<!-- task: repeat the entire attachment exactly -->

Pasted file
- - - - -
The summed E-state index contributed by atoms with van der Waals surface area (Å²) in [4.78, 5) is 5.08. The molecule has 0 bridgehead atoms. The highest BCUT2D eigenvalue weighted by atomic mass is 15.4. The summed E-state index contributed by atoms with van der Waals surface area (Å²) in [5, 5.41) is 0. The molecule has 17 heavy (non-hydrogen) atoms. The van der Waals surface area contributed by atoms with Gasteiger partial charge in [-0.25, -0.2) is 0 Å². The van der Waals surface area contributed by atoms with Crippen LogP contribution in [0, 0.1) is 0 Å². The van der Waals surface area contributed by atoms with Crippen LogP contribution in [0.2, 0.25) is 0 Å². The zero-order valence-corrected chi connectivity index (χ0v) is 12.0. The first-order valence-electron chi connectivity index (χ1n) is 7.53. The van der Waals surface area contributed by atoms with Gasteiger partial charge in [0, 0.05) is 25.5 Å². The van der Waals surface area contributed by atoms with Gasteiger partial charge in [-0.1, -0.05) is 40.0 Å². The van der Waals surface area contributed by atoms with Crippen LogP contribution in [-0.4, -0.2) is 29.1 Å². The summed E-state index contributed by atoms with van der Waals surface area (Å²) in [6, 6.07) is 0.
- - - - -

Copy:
The summed E-state index contributed by atoms with van der Waals surface area (Å²) in [4.78, 5) is 5.08. The molecule has 0 bridgehead atoms. The highest BCUT2D eigenvalue weighted by atomic mass is 15.4. The summed E-state index contributed by atoms with van der Waals surface area (Å²) in [5, 5.41) is 0. The molecule has 17 heavy (non-hydrogen) atoms. The van der Waals surface area contributed by atoms with Gasteiger partial charge in [-0.25, -0.2) is 0 Å². The van der Waals surface area contributed by atoms with Crippen LogP contribution in [0, 0.1) is 0 Å². The van der Waals surface area contributed by atoms with Crippen LogP contribution in [0.2, 0.25) is 0 Å². The zero-order valence-corrected chi connectivity index (χ0v) is 12.0. The first-order valence-electron chi connectivity index (χ1n) is 7.53. The van der Waals surface area contributed by atoms with Gasteiger partial charge in [0, 0.05) is 25.5 Å². The van der Waals surface area contributed by atoms with Gasteiger partial charge in [-0.1, -0.05) is 40.0 Å². The van der Waals surface area contributed by atoms with Crippen LogP contribution in [-0.4, -0.2) is 29.1 Å². The summed E-state index contributed by atoms with van der Waals surface area (Å²) in [6, 6.07) is 0.